The Real Shit on Trowels of the Trail
The decision to embark on this trek seemed like the toughest choice I would make. As exciting as trail life seems, six months in the woods is never easy. Battling freezing temperatures and unrelenting heat, can I handle the AT with all of its hazards? While in the final stretch of thru-hiking preparations, I dwell on decisions that will greatly impact my life. The AT has taken over my existence. My family and friends think I have become obsessed.
Questions and concerns about all things AT overflow my mind and spill out of me uncontrollably. Somehow my trail mind relates every conversation to hiking. I use my loved ones as sounding boards on possible solutions to problems they never thought existed. Without others’ support I would probably talk myself out of the whole dang thing.
My mind creates hypothetical situations built on other hypothetical events, creating monster conditions straight out of The Perfect Storm. My manifestations rarely account for legitimate concerns that past hikers easily survived and shared. A mind preparing for the AT festers and mutates into an uncontrollable being impatiently waiting to be released into the wild.
Conversations with my girlfriend, who will be joining me in Virginia, include more about my AT shit than she ever imagined. Previously, the topic was kept private from each other. However, not when your loved one is planning to hike the AT. It all started with, “Where are you going to go, you know?” Then it turned into, “Do you carry it out or leave it behind?”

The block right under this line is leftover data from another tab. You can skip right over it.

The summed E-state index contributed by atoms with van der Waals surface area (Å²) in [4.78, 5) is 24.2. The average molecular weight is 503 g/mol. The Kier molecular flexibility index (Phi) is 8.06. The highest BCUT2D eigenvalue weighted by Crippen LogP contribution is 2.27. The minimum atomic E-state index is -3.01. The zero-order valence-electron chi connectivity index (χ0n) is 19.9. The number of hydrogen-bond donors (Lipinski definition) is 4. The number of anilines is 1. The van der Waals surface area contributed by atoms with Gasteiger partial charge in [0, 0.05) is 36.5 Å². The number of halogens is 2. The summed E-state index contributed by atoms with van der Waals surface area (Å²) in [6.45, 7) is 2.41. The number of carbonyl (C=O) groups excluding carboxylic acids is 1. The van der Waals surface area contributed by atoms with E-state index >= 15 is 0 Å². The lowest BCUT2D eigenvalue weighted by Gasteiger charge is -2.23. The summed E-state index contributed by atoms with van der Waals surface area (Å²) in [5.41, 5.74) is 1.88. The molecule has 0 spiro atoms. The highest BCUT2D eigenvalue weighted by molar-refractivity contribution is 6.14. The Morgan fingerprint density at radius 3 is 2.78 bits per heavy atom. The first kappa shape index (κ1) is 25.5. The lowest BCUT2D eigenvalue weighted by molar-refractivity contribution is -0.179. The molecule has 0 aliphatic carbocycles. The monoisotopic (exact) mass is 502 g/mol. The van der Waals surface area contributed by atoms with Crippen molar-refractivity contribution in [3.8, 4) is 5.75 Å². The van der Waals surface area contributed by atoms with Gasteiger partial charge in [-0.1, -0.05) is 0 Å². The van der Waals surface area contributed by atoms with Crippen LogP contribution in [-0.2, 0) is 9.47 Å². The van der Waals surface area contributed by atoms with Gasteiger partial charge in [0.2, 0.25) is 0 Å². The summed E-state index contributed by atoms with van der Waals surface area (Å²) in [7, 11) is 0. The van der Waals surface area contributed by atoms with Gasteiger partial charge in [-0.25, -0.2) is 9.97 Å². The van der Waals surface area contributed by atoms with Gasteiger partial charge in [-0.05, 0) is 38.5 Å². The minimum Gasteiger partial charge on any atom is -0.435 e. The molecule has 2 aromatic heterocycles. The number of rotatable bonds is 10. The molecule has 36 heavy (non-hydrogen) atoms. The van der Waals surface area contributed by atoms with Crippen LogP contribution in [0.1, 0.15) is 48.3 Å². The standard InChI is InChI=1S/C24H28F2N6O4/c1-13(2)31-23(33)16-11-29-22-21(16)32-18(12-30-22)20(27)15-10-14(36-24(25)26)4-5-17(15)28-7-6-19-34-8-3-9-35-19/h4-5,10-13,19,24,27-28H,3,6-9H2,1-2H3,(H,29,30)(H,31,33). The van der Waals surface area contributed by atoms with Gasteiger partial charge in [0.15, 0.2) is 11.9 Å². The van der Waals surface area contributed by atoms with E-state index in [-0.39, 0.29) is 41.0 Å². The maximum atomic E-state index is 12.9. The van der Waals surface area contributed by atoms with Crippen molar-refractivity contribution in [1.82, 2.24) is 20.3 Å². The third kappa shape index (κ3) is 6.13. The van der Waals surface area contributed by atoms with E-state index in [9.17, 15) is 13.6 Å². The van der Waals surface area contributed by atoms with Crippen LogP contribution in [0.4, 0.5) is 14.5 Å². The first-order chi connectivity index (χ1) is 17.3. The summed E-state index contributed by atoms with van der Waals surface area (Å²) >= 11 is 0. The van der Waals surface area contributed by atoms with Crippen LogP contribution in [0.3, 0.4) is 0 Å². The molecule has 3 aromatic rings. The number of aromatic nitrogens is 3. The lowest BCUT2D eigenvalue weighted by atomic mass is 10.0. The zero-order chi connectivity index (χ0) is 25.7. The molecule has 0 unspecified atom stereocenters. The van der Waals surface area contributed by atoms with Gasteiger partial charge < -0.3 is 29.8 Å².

How to deal with my business led to the most intense internal debate so far. Which trowel will I carry 2,200+ miles? Following LNT principles, my trowel will be with me through thick and thin, wet and dry conditions. I know what I will certainly use it for. But my trowel may become so much more. Perhaps a tent stake, a mud thrower when there is a rowdy hiking buddy. Or even my only weapon to ward off rodents swarming my pack drooling rabies and dragging their tails like one-eyed zombies.
I already decided my trowel, whichever I end up buying, will be named Wilson. It will assume a personality all of its own, like Tom Hanks’s best friend in Castaway. A trowel is a piece of equipment worthy of countless hours pondering the now not-so-subtle differences. It will literally be dealing with all my shit and extra baggage. Like choosing a therapist, one must chose wisely.
Where does one even start? The Trek’s Hiker Survey, of course. After reading about the different hikers, the ultralight, the budget conscious, the gazillionaire (who wouldn’t carry a trowel by the way, but tow a backcountry privy), I am no closer. I need firsthand experience with bowels. But who do I know who gives a shit about poop scoops? In my current situation you ask everyone, at least bring pooping in the woods up at every dinner engagement and visitor center I stop at while driving down the highway. I even brought it up at a recent doctor appointment.
Saving you from the results of my own survey, I narrowed it down to the GSI, recycled polycarbonate (fancy for plastic) 3.1 ounces for $4.95, and the Deuce, made of aluminum weighing in at one ounce for $24.95. With weeks of watching LNT videos under my belt and learning about shakedown strategies, it was time to walk into a shop and make the decision. Some gear decisions need the items in your hands to make the final call.